There is an apocryphal story recounted by Hemingway that Harold Loeb was so incensed at his portrayal as Robert Cohn that he threatened to shoot Hemingway. Hemingway’s reply, with characteristic bluster, was that he could be located at Lipp’s Brasserie, between two and four, should any assailants wish to locate him. He later embellished the story by claiming he had sent a telegram to Loeb to come and for him at The Hole in the Wall, an insalubrious bar with an exit that lead to the Parisian sewers. Hemingway claimed he lay in wait for three days but Loeb was a no show.
In April, 1927, Hadley and Ernest’s divorce was finalised. Ernest and Pauline moved into a luxurious apartment at 6, rue Ferou, a much swankier address than any of Hemingway’s prior Paris residences.
In 1927, Hemingway’s second collection of stories, Men Without Women, was published. Hemingway also worked on early drafts of A Farewell to Arms in his study at 6 rue Ferou.
Much of 1928 was spent away from Paris in Key West, Kansas (where Pauline gave birth to their first child, Patrick), Arkansas, and Wyoming, while Hemingway completed the first draft of A Farewell to Arms. In December, Hemingway’s father committed suicide, placing Hemingway at the head of his family. In April, the following year, the Hemingway’s returned to Paris. A Farewell to Arms was published in September and became a bestseller, with 28,000 copies being bought by mid-October.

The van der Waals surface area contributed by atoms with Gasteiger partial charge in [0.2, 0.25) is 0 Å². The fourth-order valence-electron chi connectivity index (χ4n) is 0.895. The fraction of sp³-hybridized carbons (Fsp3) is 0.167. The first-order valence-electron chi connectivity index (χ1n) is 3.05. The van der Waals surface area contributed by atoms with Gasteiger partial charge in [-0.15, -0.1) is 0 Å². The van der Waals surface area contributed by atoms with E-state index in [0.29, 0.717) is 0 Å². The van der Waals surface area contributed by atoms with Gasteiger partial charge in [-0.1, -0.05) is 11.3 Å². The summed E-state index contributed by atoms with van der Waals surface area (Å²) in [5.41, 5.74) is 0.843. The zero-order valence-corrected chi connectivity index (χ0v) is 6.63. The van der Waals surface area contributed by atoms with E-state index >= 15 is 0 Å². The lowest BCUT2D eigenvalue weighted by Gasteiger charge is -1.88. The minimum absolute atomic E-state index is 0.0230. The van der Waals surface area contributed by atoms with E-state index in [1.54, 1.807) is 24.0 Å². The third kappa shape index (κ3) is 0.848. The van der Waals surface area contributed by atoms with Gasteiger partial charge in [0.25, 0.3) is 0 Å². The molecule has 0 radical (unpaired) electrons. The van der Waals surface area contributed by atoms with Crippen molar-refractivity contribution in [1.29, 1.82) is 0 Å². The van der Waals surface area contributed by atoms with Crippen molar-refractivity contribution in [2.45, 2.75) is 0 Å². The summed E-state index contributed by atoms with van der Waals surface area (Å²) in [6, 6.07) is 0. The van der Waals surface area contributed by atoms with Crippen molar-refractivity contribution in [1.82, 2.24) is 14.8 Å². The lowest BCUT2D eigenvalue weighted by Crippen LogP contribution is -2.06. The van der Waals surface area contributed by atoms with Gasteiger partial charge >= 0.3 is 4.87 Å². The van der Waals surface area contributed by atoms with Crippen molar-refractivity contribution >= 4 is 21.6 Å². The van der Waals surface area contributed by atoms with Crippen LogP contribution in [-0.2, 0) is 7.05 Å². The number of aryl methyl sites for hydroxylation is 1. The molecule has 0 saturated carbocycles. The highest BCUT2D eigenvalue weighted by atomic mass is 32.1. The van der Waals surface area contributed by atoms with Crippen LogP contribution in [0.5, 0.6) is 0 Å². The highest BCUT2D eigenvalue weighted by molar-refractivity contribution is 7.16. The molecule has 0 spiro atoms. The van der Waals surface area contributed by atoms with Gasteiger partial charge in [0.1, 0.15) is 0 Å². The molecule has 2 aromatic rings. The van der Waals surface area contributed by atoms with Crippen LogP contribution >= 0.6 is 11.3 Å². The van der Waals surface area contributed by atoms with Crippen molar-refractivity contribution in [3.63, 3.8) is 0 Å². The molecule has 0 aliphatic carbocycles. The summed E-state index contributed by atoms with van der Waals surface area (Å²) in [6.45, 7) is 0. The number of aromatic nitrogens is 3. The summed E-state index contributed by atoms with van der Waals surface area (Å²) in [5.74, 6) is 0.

By now, Hemingway was becoming weary of Paris. The introduction he provided to Kiki’s Memoirs, the 1929 autobiography of the Montparnasse model, Alice Prin, Hemingway expressed his growing dissatisfaction with the city. Hemingway articulated his distaste for the gentrification of Montparnasse, declaring that the best years of expatriate Paris were finished, if indeed, he reflected sourly, they had ever existed. The family spent much of 1930 in America and, in 1931, the Hemingways moved into the house in Key West.
Hemingway had arrived in Paris as a young man with unrealised literary ambitions. By the time Key West became his permanent residence in 1931, he had crafted one of the most distinctive prose styles of the twentieth century, and achieved worldwide acclaim as the author of The Sun Also Rises and A Farewell to Arms. He had divorced, remarried, was a father to two sons, had lost his own father to suicide, and changed considerably as a person. Hemingway’s confidence had grown with his success, and the persona Hemingway cultivated as a brash, hard-drinking boxer, fisherman, and bullfighting aficionado, was now firmly established.
These developments in Hemingway’s personality are reflected in his next major connection to the French capital. In 1944, Hemingway travelled to Europe as a war correspondent for Collier’s Weekly. After covering the D-Day landings, Hemingway joined the 22nd Regiment (4th Infantry Division). Hemingway was present during the expulsion of the Germans from Paris. Famously, he also participated in the ‘liberation’ of his former haunts. Hemingway’s entourage were the first of the liberation party to reach the Traveller’s Club on the Champs Elysees, and the Ritz, which had remained open during the occupation.